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The underestimated danger of heart failure

Doctors sound the alarm: During the corona crisis, many patients no longer dare to go to the doctor's offices and clinics for fear of infection. Without regular medical check-ups, however, life-threatening illnesses can worsen unnoticed. This is especially true for heart failure, popularly known as heart failure. The result: the risk of unhindered progression of the disease or severe disease increases.

Take signs seriously

Take care of your body - if you see signs of heart failure such as exhaustion, shortness of breath, and swollen legs in you or your loved one, make an appointment and discuss your observations with your doctor. Because even if we are currently experiencing restrictions in our everyday life, chronic diseases such as heart failure do not take a break. There is no need to wait.

What is heart failure?

Heart failure, popularly known as heart failure, is a persistent (chronic), life-threatening disease of the heart. Heart failure attacks the heart so severely that it can no longer carry enough blood through the body. The consequences are a lack of oxygen in the cells and blood backlog - this leads to shortness of breath, exhaustion and water retention in those affected.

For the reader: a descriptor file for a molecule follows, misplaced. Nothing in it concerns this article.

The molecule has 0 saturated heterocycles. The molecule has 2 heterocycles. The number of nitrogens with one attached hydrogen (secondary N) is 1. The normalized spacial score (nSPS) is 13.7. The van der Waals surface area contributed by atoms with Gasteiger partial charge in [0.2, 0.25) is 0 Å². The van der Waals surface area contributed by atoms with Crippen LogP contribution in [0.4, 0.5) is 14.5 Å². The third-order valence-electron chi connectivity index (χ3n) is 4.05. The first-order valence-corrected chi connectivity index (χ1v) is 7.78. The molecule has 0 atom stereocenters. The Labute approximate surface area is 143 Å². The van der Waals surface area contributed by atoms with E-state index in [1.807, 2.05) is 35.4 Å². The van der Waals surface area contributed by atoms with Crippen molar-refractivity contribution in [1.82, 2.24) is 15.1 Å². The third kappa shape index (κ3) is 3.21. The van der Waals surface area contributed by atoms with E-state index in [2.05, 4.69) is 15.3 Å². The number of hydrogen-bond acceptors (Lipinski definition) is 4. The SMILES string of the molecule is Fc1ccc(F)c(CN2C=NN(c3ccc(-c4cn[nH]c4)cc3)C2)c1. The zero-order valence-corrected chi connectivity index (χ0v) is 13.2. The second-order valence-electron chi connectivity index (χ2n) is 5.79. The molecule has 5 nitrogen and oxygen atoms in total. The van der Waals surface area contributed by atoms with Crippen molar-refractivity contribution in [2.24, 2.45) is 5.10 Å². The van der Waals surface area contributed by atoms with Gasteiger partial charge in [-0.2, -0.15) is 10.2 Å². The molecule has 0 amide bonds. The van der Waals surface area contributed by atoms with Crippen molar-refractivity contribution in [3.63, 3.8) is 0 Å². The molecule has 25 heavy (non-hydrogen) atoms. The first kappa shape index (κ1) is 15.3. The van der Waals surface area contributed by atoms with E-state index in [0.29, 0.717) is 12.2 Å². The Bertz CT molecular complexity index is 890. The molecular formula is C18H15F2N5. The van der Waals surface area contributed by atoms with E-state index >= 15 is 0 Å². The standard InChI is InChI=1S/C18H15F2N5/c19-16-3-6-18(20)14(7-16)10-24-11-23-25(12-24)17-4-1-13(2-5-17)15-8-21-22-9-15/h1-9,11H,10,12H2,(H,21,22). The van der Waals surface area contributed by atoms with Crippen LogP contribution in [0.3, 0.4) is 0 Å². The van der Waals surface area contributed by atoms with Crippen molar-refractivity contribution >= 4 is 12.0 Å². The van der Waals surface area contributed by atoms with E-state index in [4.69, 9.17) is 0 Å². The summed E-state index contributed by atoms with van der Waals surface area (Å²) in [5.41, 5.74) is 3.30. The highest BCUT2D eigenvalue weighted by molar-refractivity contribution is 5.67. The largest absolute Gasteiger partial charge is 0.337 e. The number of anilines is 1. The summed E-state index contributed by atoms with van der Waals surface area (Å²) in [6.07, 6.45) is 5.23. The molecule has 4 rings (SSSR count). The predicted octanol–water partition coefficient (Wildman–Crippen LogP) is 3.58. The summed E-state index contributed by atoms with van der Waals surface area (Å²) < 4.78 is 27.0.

Who can get heart failure?

Heart failure can basically affect anyone. However, the majority of the roughly 2 million heart failure patients in Germany are older than 45 years.

How high is your risk of heart failure? Test it now: www.ratgeber-herzinsuffendung.de

ACT TIMELY IF COMPLAINTS ARE CONTINUED

Take heart: Find out more about the illness and talk to your doctor about persistent symptoms such as exhaustion, shortness of breath and swollen legs. If the disease is noticed and treated in good time, you can consistently counteract the progression of the disease and protect the heart from damage to its function and shape. Because better quality of life is no coincidence. Once diagnosed, the disease is often easily treatable. There are now a variety of effective drugs.
Heart failure patients should also talk to their doctor about how they can support their therapy in everyday life, e.g. B. through "heart-friendly" food and exercise training.

Information and tips on heart failure

The website www.ratgeber-herzinsuffendung.de offers a lot of information and tips for patients, relatives and interested parties. In addition to current information on heart failure, practical tests (e.g. to assess symptoms) and a guide to cardiologists in Germany are waiting for you.